The bottom line… it is not that Neo-Darwinism is just getting a few facts wrong. And it is not that it is broken beyond repair. It is that Neo-Darwinism is contaminating the whole of our life sciences itself with a broken, corrupt methodology that is anything but scientific. As Horton observes, “In their quest for telling a compelling story, scientists too often sculpt data to fit their preferred theory of the world.” This is precisely what is taking place with Neo-Darwinism’s failure to properly address entropy. The reality of entropy is inconvenient to the Neo-Darwinian narrative. And the solution is to do exactly what feminists do when confronting truths that are inconvenient to a cherished narrative… ignore them.

Does Life imitate art? Or is it Art that imitates Life? Or should that be Politics that imitates Broken Science? It is no accident that corrupt politics is imitating an irreparably bankrupt methodology that has more in common with faith than with science.

Let us now tackle Neo-Darwinism’s Achilles’ heel… the failure to properly address entropy.


There is no interpretation of Darwinism, Evo-psych or any other mainstream biology that will explain the goings-on in the video clip by MoreThinking (2013), on the Inner Life of the Cell. What is needed is a revised, interdisciplinary interpretation of the biological sciences, one that factors in the important considerations, such as entropy.

Throughout history, people have held an intuitive awareness that a universe by dumb luck is impossible. They may not have understood why, but their instinct connects with the law of entropy. The Muslim in this video clip (ThinkIslam, 2014), not a scientist, is expressing the same sentiment. He gets what Neo-Darwinian atheists refuse to get; he is expressing an intuitive albeit imperfect awareness that entropy… that is, ordered complexity by dumb luck… is nonsense.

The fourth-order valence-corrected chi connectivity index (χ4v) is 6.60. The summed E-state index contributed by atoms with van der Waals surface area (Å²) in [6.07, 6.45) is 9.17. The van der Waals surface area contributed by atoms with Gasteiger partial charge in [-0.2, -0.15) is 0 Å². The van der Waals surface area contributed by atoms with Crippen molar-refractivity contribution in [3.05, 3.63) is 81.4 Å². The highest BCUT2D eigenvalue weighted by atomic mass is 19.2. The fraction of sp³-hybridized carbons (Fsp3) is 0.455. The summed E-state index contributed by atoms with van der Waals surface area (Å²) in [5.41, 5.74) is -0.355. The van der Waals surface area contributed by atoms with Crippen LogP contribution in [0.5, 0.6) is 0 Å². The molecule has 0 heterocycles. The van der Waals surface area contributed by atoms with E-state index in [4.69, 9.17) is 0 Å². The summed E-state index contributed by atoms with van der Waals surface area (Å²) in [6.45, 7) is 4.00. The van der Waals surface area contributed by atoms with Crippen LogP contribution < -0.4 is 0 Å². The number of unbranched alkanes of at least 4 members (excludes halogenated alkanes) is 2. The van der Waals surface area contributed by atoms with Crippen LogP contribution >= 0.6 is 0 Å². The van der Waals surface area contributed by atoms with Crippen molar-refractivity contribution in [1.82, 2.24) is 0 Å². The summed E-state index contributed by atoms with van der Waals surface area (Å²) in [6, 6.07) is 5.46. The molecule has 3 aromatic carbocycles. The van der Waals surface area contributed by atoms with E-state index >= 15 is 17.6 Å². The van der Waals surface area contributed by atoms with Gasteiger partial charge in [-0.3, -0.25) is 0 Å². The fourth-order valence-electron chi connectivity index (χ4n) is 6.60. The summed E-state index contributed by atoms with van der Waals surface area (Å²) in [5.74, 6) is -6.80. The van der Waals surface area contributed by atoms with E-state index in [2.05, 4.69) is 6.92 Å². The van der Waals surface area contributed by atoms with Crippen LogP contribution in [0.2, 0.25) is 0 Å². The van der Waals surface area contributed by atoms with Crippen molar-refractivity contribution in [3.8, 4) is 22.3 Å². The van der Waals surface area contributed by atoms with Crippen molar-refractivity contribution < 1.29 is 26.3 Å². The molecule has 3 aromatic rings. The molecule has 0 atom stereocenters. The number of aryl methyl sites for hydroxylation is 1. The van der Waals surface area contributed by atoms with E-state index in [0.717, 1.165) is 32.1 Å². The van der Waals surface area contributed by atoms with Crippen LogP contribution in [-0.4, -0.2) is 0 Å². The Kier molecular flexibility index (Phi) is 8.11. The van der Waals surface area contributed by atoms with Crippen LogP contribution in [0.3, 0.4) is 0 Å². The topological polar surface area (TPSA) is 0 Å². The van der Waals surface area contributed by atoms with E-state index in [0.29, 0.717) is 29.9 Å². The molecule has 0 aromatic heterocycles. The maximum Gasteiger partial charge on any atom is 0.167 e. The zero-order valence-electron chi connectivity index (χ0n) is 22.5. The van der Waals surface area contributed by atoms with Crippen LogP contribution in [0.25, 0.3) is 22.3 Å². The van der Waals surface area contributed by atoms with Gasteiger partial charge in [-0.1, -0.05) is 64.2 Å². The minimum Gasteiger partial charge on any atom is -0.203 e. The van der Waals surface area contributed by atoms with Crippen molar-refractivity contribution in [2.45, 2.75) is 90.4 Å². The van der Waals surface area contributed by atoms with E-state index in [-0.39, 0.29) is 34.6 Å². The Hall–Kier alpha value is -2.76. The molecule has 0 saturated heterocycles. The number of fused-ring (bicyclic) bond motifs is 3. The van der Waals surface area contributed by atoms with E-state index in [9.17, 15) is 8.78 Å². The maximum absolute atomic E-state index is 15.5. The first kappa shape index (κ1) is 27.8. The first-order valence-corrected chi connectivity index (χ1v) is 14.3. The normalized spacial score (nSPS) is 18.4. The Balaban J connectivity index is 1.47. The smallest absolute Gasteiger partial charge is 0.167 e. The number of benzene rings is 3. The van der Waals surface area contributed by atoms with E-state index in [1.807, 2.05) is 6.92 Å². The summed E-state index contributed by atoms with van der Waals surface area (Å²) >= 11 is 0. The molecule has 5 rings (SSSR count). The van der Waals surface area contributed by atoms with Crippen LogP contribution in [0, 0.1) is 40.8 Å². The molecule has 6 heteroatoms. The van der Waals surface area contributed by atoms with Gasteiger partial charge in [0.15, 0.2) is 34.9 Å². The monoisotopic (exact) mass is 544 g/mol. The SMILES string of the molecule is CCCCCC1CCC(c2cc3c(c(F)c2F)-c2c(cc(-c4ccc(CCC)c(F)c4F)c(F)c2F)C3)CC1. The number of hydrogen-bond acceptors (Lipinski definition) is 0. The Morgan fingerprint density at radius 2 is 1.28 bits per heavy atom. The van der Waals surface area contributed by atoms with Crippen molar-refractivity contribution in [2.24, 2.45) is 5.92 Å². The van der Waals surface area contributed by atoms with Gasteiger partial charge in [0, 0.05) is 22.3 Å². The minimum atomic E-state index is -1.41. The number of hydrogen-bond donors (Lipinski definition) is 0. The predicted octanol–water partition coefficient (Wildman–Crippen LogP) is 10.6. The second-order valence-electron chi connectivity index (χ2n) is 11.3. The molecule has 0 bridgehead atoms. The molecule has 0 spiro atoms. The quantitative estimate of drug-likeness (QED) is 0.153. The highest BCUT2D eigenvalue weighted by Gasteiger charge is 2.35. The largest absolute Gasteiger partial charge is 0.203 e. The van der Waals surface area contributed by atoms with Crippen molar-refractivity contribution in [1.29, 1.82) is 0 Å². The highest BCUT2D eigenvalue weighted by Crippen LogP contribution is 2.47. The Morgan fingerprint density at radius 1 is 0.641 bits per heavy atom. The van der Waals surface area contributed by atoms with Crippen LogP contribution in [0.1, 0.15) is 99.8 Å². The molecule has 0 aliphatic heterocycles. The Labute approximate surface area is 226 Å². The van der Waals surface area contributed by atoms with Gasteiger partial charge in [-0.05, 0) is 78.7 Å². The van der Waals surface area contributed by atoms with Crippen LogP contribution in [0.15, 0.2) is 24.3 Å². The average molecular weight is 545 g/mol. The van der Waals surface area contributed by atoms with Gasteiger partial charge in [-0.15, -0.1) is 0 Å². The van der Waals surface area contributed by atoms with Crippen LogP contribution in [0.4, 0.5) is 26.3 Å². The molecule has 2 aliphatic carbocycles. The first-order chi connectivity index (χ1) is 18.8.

Entropy is a concept from the second law of thermodynamics. It manifests in both the physical and the life sciences as the tendency to disorder. Biological structures are complex and, left to the physics of their surrounding environments, they are unstable and will be reconstituted into the surrounding dirt… that is unless they are alive. The key question then is, what is it about being alive that resists entropy?

The challenge for complexity is entropy. In an infinite universe across infinite time, remarkable accidents attributable to randomness will occasionally materialize to create complexity. But:

It is the persistence of complexity across time that is the deal-breaker.

It is because of entropy that the persistence of complexity across time needs to be taken seriously. Within an infinite universe across infinite time, a pile of rubble or a stream of molten lava might occasionally manifest as what looks, for all intents and purposes, like a wall built by a designer of some kind – or maybe, by the confluence of the freakiest of events, even a home designed by a stone-mason. Now a solid wall or house might be pretty robust when it comes to the forces of entropy, like erosion and such, but for how many centuries might it stand, all by itself, without renovation or rejuvenation? At the micro level that is relevant to life’s processes, however, any complex structure that might manifest by chance is unlikely to persist beyond a few days, or maybe even hours or seconds, when subjected to the elements.

The infinite monkey theorem famously suggests that, given infinite time, teams of monkeys typing randomly will, at random, happen upon a draft of Leo Tolstoy’sWar and Peace. Said theory is problematic because of entropy. Typewriters break down and need to be maintained, paper rots with mould, rooms housing typewriters burn or get washed away by floods, and planets housing typing pools have to survive the endings of their suns’ life-cycles. If we were to persist with this absurdly unrealistic thought experiment, the maintenance of said typing-pools requires intervention by minds to keep them maintained and to run.